Chrysler Special D`Elegance by Ghia

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Special D`Elegance by Ghia





Chrysler initially approached Pinin Farina to build prototype bodies in 1950, by 1951 an agreement had been signed with Carrozzeria Ghia in Turin to build a series of cars based upon designs by Chrysler chief stylist Virgil Exner. In the early '50s, the Chrysler Ghias were about as close as any American automaker came to recreating the coach built classics of the late 1930s.

Among the rarest models produced during the 15-year alliance forged between Chrysler and Ghia, were the Exner-designed Ghia Specials manufactured from 1951 through 1954. The first Ghia project was the 1951 K-310: K for Keller, who gave the green light. A hot-rodded version of Chrysler’s new 331-cubic inch Hemi V-8 produced over 300 horsepower. First a 3/8th-size clay model was built in Highland Park, then a plaster cast, which was shipped to Italy, where a full-size wooden buck was made, on which the body was formed. The K-310 seated five, with a 60-40 front seat, the continental spare was outlined on the trunk, and the car had 17-inch wire wheels. Finished in October 1951, the K-310 was shown at the Chrysler Building in New York City on November 2.

The second Ghia car was 1952’s C-200, a six-seater convertible. It used much of the K-310’s shape, which might be described as an Italian interpretation of an early 1950s American form. Quite elegant in light green and black, it was designed and built the in same sporty manner as the K-310, with a full instrument panel, padded dash, leather interior, well-fitted canvas top, V-8 power and new high-geared power steering. The C-200 was finished in eight months and shipped from Genoa to be launched on April 2, 1952 at the “Parade of Stars” auto show at the Waldorf Astoria hotel in New York City.

The Adventurer bears many resemblances to the SS and Thomas Special, but Ghia shrank the bold fender lines so that the car resembles Pinin Farina’s Simca 8 Sport and Facel’s design for the French Ford Comete and Monte Carlo, which it preceded. However, all these cars are small, and the De Soto carries the proportions to full size, with extraordinary poise. Chrysler D’Elegance, which concludes the spectacular first series of Ghia-bodied specials. Ghia continued to design show cars for Chrysler – there were four versions of the Dodge Firearrow, whose rotund form eventually morphed into the Dual Ghia, while the Fiat Supersonic shape was applied to the Plymouth Explorer and De Soto Adventurer II.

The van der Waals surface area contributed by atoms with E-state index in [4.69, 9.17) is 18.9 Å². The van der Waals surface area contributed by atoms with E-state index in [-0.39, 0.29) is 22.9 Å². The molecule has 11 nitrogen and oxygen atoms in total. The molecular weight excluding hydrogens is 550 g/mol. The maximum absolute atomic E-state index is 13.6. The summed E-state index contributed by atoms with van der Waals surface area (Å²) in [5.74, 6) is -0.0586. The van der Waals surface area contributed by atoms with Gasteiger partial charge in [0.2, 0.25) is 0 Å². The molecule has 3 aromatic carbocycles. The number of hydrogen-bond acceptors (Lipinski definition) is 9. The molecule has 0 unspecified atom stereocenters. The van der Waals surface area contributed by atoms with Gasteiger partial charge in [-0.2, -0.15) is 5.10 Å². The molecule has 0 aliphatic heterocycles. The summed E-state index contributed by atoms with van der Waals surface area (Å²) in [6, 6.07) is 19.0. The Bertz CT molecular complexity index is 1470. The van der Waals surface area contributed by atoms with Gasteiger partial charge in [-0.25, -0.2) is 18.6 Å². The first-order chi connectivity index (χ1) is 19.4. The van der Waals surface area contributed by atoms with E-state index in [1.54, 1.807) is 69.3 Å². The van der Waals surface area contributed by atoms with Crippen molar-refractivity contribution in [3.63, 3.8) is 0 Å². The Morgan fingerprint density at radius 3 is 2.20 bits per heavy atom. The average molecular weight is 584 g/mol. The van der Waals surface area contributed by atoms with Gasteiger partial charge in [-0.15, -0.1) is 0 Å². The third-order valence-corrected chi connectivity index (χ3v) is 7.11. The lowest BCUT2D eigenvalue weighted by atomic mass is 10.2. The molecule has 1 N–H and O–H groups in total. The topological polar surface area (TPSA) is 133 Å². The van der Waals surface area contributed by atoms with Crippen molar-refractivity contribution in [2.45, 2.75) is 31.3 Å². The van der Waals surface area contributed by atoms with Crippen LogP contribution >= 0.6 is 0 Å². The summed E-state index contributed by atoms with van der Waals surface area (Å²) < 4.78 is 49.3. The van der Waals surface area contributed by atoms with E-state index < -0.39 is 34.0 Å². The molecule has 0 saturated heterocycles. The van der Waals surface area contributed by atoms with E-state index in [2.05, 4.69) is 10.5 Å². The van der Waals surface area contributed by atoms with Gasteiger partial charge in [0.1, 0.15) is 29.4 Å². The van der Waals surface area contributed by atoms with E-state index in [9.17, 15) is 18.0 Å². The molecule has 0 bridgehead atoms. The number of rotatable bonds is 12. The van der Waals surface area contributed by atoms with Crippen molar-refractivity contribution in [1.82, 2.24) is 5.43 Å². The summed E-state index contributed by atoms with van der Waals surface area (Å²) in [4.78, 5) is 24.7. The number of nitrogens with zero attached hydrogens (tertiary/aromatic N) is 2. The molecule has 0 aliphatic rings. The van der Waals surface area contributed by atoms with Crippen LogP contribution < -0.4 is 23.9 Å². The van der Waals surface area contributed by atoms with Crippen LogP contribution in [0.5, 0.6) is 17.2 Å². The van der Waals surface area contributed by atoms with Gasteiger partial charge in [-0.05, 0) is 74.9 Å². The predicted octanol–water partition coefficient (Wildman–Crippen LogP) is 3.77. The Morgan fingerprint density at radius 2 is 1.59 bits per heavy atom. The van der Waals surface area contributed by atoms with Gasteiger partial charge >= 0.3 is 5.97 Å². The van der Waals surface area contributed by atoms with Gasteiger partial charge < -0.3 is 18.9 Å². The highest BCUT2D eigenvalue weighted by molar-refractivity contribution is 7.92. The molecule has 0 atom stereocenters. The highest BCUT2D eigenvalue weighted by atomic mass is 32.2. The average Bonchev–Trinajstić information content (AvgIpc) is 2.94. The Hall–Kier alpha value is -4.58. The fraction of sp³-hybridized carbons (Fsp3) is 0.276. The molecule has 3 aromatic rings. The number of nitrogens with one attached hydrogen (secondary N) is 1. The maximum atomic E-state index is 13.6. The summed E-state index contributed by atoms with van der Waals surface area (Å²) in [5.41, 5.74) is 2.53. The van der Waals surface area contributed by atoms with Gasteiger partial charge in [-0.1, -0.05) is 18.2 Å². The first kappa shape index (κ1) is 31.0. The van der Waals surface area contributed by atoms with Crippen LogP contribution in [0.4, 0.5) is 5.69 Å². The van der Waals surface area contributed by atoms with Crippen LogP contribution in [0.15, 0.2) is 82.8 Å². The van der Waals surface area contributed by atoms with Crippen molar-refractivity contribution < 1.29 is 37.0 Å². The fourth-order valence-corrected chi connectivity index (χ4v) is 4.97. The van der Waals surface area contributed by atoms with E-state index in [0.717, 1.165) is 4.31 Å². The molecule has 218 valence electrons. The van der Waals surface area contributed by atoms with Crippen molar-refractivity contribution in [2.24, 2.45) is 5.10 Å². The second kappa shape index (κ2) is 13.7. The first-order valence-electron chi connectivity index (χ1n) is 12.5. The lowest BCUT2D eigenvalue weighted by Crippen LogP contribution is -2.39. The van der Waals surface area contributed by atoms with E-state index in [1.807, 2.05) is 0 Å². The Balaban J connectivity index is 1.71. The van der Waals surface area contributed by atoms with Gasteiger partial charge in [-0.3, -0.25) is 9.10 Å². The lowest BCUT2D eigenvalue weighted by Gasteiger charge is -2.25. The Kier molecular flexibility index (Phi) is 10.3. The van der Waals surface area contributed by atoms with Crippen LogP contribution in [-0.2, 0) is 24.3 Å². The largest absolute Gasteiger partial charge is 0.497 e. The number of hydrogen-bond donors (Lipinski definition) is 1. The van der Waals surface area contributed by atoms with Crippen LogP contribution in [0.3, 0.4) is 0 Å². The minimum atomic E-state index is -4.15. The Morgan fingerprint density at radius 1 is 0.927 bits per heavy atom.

The 1953 Chrysler D’Elegance represents the end of the Italian period but with joyful touches of American exuberance, like the bright red metallic paint, chrome wire wheels and the spare, which can be released from under the metal cap on the trunk and hydraulically lowered to the ground. Gun-sight taillights are another bit of whimsy that found its way onto 1955 Chrysler Imperials, while the bold mesh grille found its way onto late-1950s Chrysler 300s. The most significant legacy of this car doesn’t devolve to Chrysler at all. Giovanni Savonuzzi, who designed the D’Elegance for Ghia, downsized the close-coupled cabin almost verbatim when he created the Volkswagen Karmann Ghia Coupe in 1955. Virgil Exner was reportedly delighted.

The third Ghia car was called the SS, for Styling Special, and with it, Exner hit his stride. Built in 1952, it’s a recognizable long-hood, short trunk, close-coupled coupe – the configuration that defined high-speed European grand tourers though most of the 1950s. The car was generally devoid of chrome trim, with brightwork around the windows and one body strip dividing the colors above and below it, low down on the door and over the radiused wheel arches. There was no trunk lid, and any luggage had to be packed into the small rear seat.

The SS was a huge hit, so much so that C.B. Thomas ordered another one to be built for him in 1953. Unlike the first two Ghia cars, both the Styling Special and the Thomas Special are known to exist. Thomas’s car is rather more conventional in form, a notchback coupe, with the same greenhouse but a normal trunk instead of a fastback.

Ultimately, just six of these vehicles were produced for Chrysler, while Ghia built another 12 examples for themselves. Over the years, these Thomas Special-based cars were known alternatively as the GS-1, the Chrysler Special and the Ghia Special. With their beautiful proportions, fully exposed wheels, minimal brightwork and powerful engines, they provided a stylistic benchmark that continues to inspire designers today, most notably reflected in today’s Chrysler 300 series.

The majority were built on the standard 125.5 inch wheelbase chassis used on all Chrysler models (except the Imperial) in 1953. Powered by Chrysler's 331cid/180hp hemi V8, Ghia models were equipped with either the new Power Flite two-speed automatic, or the older Fluid Torque transmission, depending upon when they were built. After building six cars for Chrysler, it is estimated that Ghia produced another 12 for themselves. At one point in time there were as many as 18 similar cars.

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